After the Lord's Resistance Army insurgency ended two years ago, local authorities advised Hellen Apaku to plant maize on her one-acre land, saying she would get rich.
"I have planted maize for the third time since the end of the war," she says, holding a dry maize cob from the previous harvest. After selling part of the December 2009 to February 2010 harvest, at around sh150 per kilo, Apaku bought a new dress and took her children to a school. She also stored some maize, but the price bothers her. In Apac, a maize cob goes for less than sh30.
Like Apaku, hundreds of farmers who have invested heavily in maize production for the last two
years have been disappointed with the price. Uganda has an advantage over other countries in terms of maize production. As we join other countries to implement the East Africa Common market, a change in the price of maize would make a difference in farmers lives.
While maize is a staple food in Kenya and Malawi, it is not the leading food in Uganda. According to recent statistics, the leading foods in Uganda are bananas that constitute 18%, cassava constitutes 13% and maize constitutes 11%. Others are sweet potatoes at 9% and beans at 6%. Comparatively, 54% of the population of Malawians eats maize as their staple food.
Compared to other East Africa countries, Uganda produces more maize than its people can consume. Uganda is gifted with good climate, therefore, it needs no irrigation to grow maize all year round.
While Malawi had to adopt very drastic measures to produce maize for the last three years, there was no drastic intervention by our Government that compelled Ugandans to produce the 2.5 million tonnes in the last season.
Many farmers operate on a small-scale. Comparatively, Kenya produced 2.2 million tonnes against a consumption need of at least 3.9 million tonnes which means they had a deficit of over 1.7 million tonnes. Apaku, like many small-scale maize growers acquired a loan from her village bank.
"I borrowed sh70,000 and spent it on fairly high yielding Longe 5 maize variety," she says. She did not apply fertilizers, but managed to produce 1.2 tonnes of produce. Nonetheless, if Apaku had used fertilizers, she would have harvested at least 2.5 tonnes of maize.
Eriya Kategaya, the minister in charge of East African Affairs, says: "We can produce crops on 48% of our land without irrigation and fertilizers." He says no other East African country has this advantage.
Apaku's main challenge is marketing her produce. And now that the common market is operational, Apaku should be able to earn more from selling maize to the regional countries, but like many of her colleagues, she has never heard about the East African Community Common Markets Deal. All she knows is that Paul Odongo, a trader, will buy her maize when it is ready. Most likely, he earns more from the sales.
In the past two years, prices have dropped to sh200 in most maize producing areas of the country. In Semuto, Kapeeka in Central Uganda, a kilo of raw maize cost sh300 in mid-April. In Kasanda, a kilo had dropped to sh260. Prices in Busembatia, Masindi, Kapchorwa were around sh200 per kilo.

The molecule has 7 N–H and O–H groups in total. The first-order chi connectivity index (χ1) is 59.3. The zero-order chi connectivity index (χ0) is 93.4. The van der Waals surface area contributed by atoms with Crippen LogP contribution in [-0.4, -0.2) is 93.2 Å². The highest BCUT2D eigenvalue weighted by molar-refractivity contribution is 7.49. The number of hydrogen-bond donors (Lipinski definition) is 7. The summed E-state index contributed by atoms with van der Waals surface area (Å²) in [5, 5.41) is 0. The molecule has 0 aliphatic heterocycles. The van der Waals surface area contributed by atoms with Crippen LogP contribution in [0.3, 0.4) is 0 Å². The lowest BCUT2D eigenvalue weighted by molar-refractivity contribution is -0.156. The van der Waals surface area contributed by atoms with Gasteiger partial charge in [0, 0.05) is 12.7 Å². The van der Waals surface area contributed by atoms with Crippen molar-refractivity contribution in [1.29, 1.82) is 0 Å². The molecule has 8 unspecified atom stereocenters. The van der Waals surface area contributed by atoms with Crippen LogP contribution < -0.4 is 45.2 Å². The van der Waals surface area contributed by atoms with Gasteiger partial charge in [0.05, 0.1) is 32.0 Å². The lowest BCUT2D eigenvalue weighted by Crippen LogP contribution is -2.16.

Prices for flour have also dropped. For example, class one flour costs between sh1,000 to sh1,400 in most city retail outlets, down from between sh2,000 to sh2,500 last year. The main maize markets for Uganda include Sudan and the World Food Programme.
Some farmers sell to boarding schools and institutions of higher learning. However, ordinary farmers do not export or sell to the World Food Programme.
"Let the Government buy maize from us and sell to other countries," says Amos Magombe a resident of Budongo in Masindi. The Government may not buy directly from farmers, but it can empower them to utilise the advantage. Instead of selling unprocessed maize to other countries, the Government should help them add value to their produce. "When you sell raw maize, you have not only sold the flour, but also the husks, maize bran and all by-products.
This has to stop," says Agha Ssekalala, the director of Ugachick Poultry Breeders Ltd. The Government has been talking about setting up food storage silos in all regions to cater for seasons like this.
President Yoweri Museveni says the Government plans to buy excess maize and store it in the various silos. But according to sources in the agriculture ministry, it is unlikely that the maize will be bought from farmers during this harvest season.
The Government set aside sh30b to help farmers buy machinery to add value to the crop, but small-scale farmers might not benefit. Middlemen earn most. Farmers can turn maize into flour and store it, or sell at a higher price.
Every season, Kizito Luwulira, a farmer in Kayunga, grows at least 40 acres of maize and makes flour. Kizito could buy Apaku's maize and add value to it before exporting. Under a well structured arrangement, Apaku could sell her maize to a store at a good price and the store would also sell to a middleman, who exports.